anyone know what street walker school is/was located? it looks familiar to me...
The original Walker School was bounded by Stevens Street, Second Street, Third Street, and Liberty Street (now Caesar Chavez Southbound). The YMCA building presently occupies the same boundaries.
This is the o.g. version of Walker. Methinks it was on the corner of Kearsley and Hunt Lane. Hunt Lane? Yeah, Hunt Lane, Ash St., and portions of Manning, Mathews, Forest, and Crapo Pl. were vacated when the Cult. Center was built. The controversial cottages on Mannning St. are all that is left of the neighborhood. Old Walker was demolished and so was much of it's attendance area. The Sloan Museum sits where Walker once stood. The "new" smaller Walker was built in the late 50s early 60s on the corner of Kearsley and Avon, next to the Ad. Building.When I-475 was excavated even more of Walker's attendance area was lost- Mill St, Albro Pl, Newton Pl, Vine St. Clark and Oak Elementary had the same issues. Walker survived however. Neighborhood kids were moved to Pierce, while Walker recreated itself once again as a haven for nerds. Magnet school. Citywide enrollment. Access to the Cult. Center. ATP program. The school mascot was the "walker". No jokes. You had the Pierce Arrows, Eisenhower Eagles and yup, Walker Walkers. Where is Ogre when you need him?Walker's status as a magnet school lasted from about 1975-1989 or so I think. The "gifted" program was moved to Garfield and Doyle-Ryder, and the building sold and used for offices. You'll probably be surprised to hear that its mostly vacant now. Oh yeah, more homes were later demolished on Crapo St. and Orchard Pl.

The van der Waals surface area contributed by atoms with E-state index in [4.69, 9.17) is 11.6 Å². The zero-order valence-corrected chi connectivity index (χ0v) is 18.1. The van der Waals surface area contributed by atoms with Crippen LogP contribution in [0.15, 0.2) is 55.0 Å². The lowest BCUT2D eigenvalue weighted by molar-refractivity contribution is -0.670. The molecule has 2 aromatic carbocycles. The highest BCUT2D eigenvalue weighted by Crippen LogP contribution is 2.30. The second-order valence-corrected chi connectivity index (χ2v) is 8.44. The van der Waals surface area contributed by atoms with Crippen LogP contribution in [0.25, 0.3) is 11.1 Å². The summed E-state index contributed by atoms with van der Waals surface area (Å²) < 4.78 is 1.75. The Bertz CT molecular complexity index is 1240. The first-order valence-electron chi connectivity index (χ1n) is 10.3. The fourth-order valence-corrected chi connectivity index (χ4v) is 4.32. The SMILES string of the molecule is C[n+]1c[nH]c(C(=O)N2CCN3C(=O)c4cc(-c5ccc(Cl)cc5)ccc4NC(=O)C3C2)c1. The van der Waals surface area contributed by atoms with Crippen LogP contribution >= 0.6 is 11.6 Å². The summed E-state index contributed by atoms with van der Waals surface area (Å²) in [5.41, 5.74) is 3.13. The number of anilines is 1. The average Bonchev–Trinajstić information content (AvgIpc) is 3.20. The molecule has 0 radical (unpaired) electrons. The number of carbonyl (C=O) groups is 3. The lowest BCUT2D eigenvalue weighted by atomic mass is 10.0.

I list myself as a Walker Walker alum. I'd like to think that if the school was around today, the mascot would be changed to Chuck Norris, and be known as the Walker Texas Rangers. Nerds my butt.
My daughter is also one of those nerds, Jim.The "new" Walker was sold to a local architectural firm, Tomblinson, Harburn Associates in 1990 and converted to an office condominium. THA had the first floor, and some U of M Flint admin offices were located downstairs. Vacant now? Hardly. THA is still there along with some other entities.
Jim, don't deny your young nerd status - I was there. Oh yeah, nerd-o-rama. Class trip was an archeological dig? Gym class generally involved nothing more than a game of king of the hill out in the parking lot? Personally, I got no problem with my nerd origins. Triple nerd score!
Nerds? I beg your pardon.
Most assuredly nerds. Label yourself "gifted" if you must but thats just puttin' listick on a pig.
Old Walker School was bounded by Second, Stevens, Third, and Liberty (now Chavez southbound) Streets. The YMCA currently occupies the same property.
Okay, if anonymous is correct on the location, that makes sense. I've seen it in home movies.
I believe I went to Walker for some "special education". I went to S.S. Stewart Elementary but remember many trips to another school to learn about art and current events. Perhaps I was gifted. My parents are deceased so they can't tell me. This article has given a new prespective on my cognitive skills.
"Hello Nellie this is where I am located. Can't"OK, great script, I'm hooked. When do we get Episode 2?